I'm teaching a course on Mobile App Development. I was thinking of ditching XML and doing Jetpack Compose for UI development. I find compose more intuitive and productive. XML has a larger market share / legacy code but Compose is the new big thing.

What do you think? Teaching Compose instead of XML to beginner students (who already know programming btw) is a good idea?

  • 1
    $\begingroup$ What do you mean by "know programming"? $\endgroup$
    – Buffy
    Sep 12, 2022 at 10:17
  • $\begingroup$ @Buffy: Meaning they know how to program, know about variables, loops, data structures, can design object oriented systems etc. $\endgroup$
    – fakhir
    Sep 12, 2022 at 11:17

1 Answer 1


Jetpack Compose is absolutely amazing. It has a great community (kotlinlang slack - compose channel), a huge power behind it and there already is quite a number of very decent tutorials on it.

On one hand one may argue that XMLs are simpler. I would say that this is pretty much never the case - they are more familiar. Jetpack Compose seems to be successor of Android (at least1) UI development, so students may find it very motivating that they are being taught the new thing that may as well be the norm in the future. While some of the concerns regarding usefulness of teaching (potentially) outdated tools are inherently wrong, one must remember that students' motivation plays a big role in courses.

Additionally, there is an advantage to Compose that cannot be overlooked - it uses Kotlin. The very language used for expressing parts of the system (mobile application) matters. A lot. So now, instead of learning Kotlin, learning XML and learning how to bind the two, students can... simply learn Kotlin. Yes, they need to learn which functions to invoke in Compose, but they would've had to do it with XML too. Just with tags, not functions.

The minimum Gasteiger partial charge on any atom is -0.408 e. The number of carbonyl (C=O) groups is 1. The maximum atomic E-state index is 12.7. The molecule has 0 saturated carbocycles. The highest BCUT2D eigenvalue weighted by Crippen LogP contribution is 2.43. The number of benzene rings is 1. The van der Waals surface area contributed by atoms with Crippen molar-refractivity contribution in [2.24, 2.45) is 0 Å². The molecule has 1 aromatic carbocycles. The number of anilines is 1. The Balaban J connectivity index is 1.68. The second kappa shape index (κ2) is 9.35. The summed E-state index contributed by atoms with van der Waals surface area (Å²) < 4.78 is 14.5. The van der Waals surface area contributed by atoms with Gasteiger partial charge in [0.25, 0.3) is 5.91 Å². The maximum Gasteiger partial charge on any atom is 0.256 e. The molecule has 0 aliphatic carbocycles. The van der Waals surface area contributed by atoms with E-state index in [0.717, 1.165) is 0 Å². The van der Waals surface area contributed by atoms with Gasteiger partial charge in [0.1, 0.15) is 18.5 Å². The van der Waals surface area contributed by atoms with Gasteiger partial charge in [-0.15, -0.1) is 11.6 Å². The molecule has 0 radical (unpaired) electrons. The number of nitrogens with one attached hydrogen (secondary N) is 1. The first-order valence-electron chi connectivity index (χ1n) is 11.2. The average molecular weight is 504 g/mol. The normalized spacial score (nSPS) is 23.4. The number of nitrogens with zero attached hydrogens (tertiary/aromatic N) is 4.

It would seem like Compose is the clear winner here, but (in my opinion - unfortunately) it is not the case. Compose is a very young framework. Its adaptation will take a long time and, if your goal is to prepare your students for being able to work with mobile development as soon as possible, learning XML will be way more beneficial to them.

If it was up to me, I wouldn't focus on aiming to make the students employable as quickly as possible. I would show them things that are more powerful, simpler, more elegant and easier to integrate. I would show them Compose.

1I say at least, because I have been using Compose for things like Desktop development too. It's a little lacking there, but apart from it being a little incomplete (makes sense, since it's a fairly young framework), it is the best GUI library I have ever touched.

  • $\begingroup$ I did what you advised. Can you kindly provide some feedback for the following course outline I designed? docs.google.com/spreadsheets/d/… $\endgroup$
    – fakhir
    Sep 27, 2022 at 6:33
  • $\begingroup$ @fakhir I am not sure whether the comment section would be the appropriate place for such discussion, but after a quick glance I can say that it looks rather promising. Could you share the expected level of expertise of the students that join your course? Additionally, I think it would be a good idea to touch on Android's means of communication with the app, like Broadcast Receivers and Services. $\endgroup$
    – Fureeish
    Sep 27, 2022 at 10:32
  • $\begingroup$ Oh yes, that's an important topic. Thanks. $\endgroup$
    – fakhir
    Sep 27, 2022 at 17:53

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